A planned Senate meeting passed Article 155 soon after the Catalan declaration stripping Catalonia of parts of its autonomy and giving Spanish Prime Minister Mariano Rajoy the power to oust the current regional government.

Rajoy told the senators that direct rule was essential to “law, democracy and stability.”

Later on Friday, Rajoy called regional elections for Catalonia, dissolving the current parliament and firing Catalan President Carles Puigdemont.

Days later, Puigdemont fled to Belgium.

More details to follow. Image of Carles Puigdemont from previous files.  ■

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Crisis continues: Catalonia in limbo

Catalonia is in a strange political limbo with its re-elected leader in Belgium.



It has been over three months since Catalonia declared independence on Oct. 27 following a referendum that solidified the region’s support of its separatist ruling government but the region currently lies in political limbo. 

Spanish Prime Minister Mariono Rajoy cracked down on the regional government the following day, sending then-President Carles Puigdemont and much of his cabinet fleeing the country for Belgium where he remains in exile.

On Dec. 21, Madrid forced an election that resulted in a separatist victory, maintaining nearly the same amount of power that it had before.

Rajoy’s People’s Party was decimated in the election and only held four seats in the end, meaning it was unable to form a parliamentary group of its own in the Catalan parliament for the first time in history

While Mr. Puigdemont can return from self-imposed exile in Brussels at any point to take up his role as elected president of Catalonia, he would risk arrest if he landed in Barcelona.

Four other independence politicians are still detained by Spanish authorities while Puigdemont’s Junts per Catalunya works to form a needed coalition government with fellow separatists Esquerra Republicana de Catalunya, or the Republican Left.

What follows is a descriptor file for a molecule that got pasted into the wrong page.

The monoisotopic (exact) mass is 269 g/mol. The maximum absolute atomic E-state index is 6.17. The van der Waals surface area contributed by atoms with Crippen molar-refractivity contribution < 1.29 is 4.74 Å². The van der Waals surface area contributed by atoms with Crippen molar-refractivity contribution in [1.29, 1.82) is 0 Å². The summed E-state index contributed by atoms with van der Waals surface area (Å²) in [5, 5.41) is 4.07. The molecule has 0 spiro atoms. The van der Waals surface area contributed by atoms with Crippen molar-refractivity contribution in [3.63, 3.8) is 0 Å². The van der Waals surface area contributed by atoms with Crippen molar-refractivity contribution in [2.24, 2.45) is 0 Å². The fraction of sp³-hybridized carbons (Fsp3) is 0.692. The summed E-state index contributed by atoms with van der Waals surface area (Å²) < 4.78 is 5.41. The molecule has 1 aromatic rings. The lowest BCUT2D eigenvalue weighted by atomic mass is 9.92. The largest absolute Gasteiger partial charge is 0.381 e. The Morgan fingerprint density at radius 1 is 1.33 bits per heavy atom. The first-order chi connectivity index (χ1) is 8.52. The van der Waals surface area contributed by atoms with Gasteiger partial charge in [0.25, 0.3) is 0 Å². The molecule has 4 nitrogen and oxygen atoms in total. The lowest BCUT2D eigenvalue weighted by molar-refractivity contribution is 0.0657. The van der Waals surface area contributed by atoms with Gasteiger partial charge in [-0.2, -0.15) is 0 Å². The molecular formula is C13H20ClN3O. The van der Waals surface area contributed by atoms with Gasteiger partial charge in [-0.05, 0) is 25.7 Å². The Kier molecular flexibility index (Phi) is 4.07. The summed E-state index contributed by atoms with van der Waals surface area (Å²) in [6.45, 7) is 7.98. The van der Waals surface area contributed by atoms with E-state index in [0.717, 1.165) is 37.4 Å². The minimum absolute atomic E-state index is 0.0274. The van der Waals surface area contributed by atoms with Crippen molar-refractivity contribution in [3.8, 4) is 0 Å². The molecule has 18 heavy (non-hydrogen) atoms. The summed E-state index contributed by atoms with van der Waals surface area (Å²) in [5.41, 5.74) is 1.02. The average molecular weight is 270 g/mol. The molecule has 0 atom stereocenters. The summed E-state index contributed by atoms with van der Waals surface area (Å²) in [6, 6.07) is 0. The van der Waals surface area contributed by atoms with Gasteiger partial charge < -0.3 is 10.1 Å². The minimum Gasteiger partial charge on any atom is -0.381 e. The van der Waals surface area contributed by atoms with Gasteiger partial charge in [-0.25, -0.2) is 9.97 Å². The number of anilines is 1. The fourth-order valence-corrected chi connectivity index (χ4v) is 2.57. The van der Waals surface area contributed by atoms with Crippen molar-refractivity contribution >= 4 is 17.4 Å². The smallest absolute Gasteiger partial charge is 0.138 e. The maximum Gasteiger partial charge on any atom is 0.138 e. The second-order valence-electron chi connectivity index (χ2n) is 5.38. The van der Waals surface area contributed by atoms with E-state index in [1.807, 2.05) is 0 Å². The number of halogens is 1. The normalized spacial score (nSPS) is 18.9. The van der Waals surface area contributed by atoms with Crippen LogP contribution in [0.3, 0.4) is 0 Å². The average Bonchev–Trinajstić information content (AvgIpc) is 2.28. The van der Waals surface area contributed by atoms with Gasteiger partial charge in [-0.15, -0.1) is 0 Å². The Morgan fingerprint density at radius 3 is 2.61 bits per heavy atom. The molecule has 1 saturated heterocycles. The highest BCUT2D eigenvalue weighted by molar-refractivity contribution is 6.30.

Three parties gained over 30 seats in the Catalan parliament in December. Two of them are pro-independence.

The results in numbers for pro-independence and other parties

  • 37 seats – Ciudadanos 
  • 34 seats – Junts per Catalunya 
  • 32 seats – Republican Left 
  • 17 seats – PSC 
  •   8 seats – CeC
  •   4 seats – CUP 
  •   3 seats People’s Party

While they don’t hold a majority, pro-independence seats number 47.5 per cent, a strong minority, however, just short of the the majority that would boost separatist claims to a democratic mandate in leaving Spain.

Current status

The federal government under Rajoy currently runs the region of Catalonia until its parliament can form a stable political alliance and create a new administration.

Rajoy has shown that he is capable of employing Article 155 of the Constitution to halt any true independence effort by the Catalonia’s government, and he has the support of the European Union and the distant backing of NATO.

The North Atlantic Treaty Organization, of which Spain, Canada, parts of Europe and the United States are part of, supports territorial sovereignty for its members.

More details to follow. Image of Catalonia’s parliament from  ■

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Catalan separatists maintain majority



The three main Catalan separatist parties repeated similar results to those that took place two years ago by managing to win a majority of seats in the regional parliament.

Berning Media Network

However, it was the anti-independence party Ciutadans which obtained most support, with 25 per cent of the total votes.

No one party has gathered enough seats to form a government on its own, therefore negotiations will have to take place. Election turnout was more than 80 per cent, a record high for a Catalan regional election.

Junts Per Catalunya (34 seats), ERC (32) and CUP (4) are likely to try to form a similar coalition to that of 2015, which would give the pro-independence movement a two-seat majority, although negotiations will not be simple due to the differences of these parties in other-than-nacionalist aspects. Meanwhile Ciutadans (37), PSC (17) and PP (3) – the main unionist parties – would find themselves 11 seats short of a majority in the 135 seat chamber. Progressive party Catalunya en Comú (8) are the only main party to not have opt for any of the two sides (pro and against independence), and could remain a key party in negotiations to form a government.

A majority for independence parties could mean more headaches for the Spanish government, who stripped Catalonia of its autonomy and called for the elections in a hope to solve the regional crisis. It appears that the election results would not favor Madrid’s interests, as it would mean more confrontation between both governments.

Ciutadan’s leader Inés Arrimadas maintained that her party had been “victorious”, while other party personalities called for her to be named Catalan president. She admited, however, that forming a coalition to put her in government of the region would be “difficults”, but that they would try.

Ousted Catalan President Carles Puigdemont, who finds himself in self-imposed exile in Brussels, declared that the “Catalan Republic” had “defeated the Spanish State”.

No official comment has still been made by ERC leader Oriol Junqueras, who is currently still in prison after being accused of rebellion and sedition.

More details to follow. Syndicated from BMN. Image 1 from BMN.  ■